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William T. Anderson

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William T. Anderson
Anderson, c. summer 1864
NicknameBloody Bill
Hopkins County, Kentucky
DiedOctober 26, 1864(1864-10-26) (aged 23–24)
Albany, Missouri
Buried atPioneer Cemetery
Richmond, Missouri
Allegiance Confederate States of America
Service/branchPartisan rangers
Years of service1863–64
UnitQuantrill's Raiders

William T. Anderson[a] (1840 – October 26, 1864), also known as "Bloody Bill" Anderson, was one of the deadliest and most famous pro-Confederate guerrilla leaders in the American Civil War. Anderson led a group of volunteer rangers who attacked Union loyalists and federal soldiers in the states of Missouri and Kansas.

Early life[change | change source]

William T. Anderson was born in 1840 in Hopkins County, Kentucky, to William C. and Martha Anderson.[1] His siblings were Jim, Ellis, Mary Ellen, Josephine and Janie.[2] His schoolmates remembered him as a well-behaved, quiet child. [1] During his childhood, Anderson's family moved to Huntsville, Missouri, where his father got a job on a farm, and the family became well-respected.[3] In 1857, they moved to the Kansas Territory, going southwest on the Santa Fe Trail and settling 13 miles (21 km) east of Council Grove.[4]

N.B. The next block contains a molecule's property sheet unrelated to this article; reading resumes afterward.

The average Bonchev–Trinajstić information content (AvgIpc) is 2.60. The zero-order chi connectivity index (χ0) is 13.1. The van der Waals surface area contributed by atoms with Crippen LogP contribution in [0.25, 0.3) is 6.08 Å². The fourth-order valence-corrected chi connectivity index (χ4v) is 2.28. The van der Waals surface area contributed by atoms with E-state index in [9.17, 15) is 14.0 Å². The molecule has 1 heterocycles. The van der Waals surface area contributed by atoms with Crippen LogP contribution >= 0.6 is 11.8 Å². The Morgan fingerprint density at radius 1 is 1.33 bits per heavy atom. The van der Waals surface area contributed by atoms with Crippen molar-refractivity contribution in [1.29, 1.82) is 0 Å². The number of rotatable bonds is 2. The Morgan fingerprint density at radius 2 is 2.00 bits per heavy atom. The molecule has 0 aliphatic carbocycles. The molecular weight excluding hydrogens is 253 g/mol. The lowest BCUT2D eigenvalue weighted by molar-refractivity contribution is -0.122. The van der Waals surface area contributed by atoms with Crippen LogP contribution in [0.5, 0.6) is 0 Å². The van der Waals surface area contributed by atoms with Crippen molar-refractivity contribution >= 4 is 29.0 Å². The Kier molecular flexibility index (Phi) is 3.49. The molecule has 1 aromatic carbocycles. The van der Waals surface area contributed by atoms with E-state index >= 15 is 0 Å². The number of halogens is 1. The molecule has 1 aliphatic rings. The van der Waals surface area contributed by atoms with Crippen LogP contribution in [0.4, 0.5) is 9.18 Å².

The Anderson family supported slavery, though they did not own slaves. They moved to Kansas most likely for economic rather than political reasons.[5]

Notes[change | change source]

  1. Anderson's middle name is unknown. Wood speculates that it was "Thomas", his grandfather's name. (Wood 2003, p. 157)

References[change | change source]

  1. 1.0 1.1 Wood 2003, p. 1.
  2. Castel & Goodrich 1998, p. 11.
  3. Wood 2003, pp. 1 & 3.
  4. Wood 2003, p. 3; Castel & Goodrich 1998, p. 11.
  5. Wood 2003, p. 4.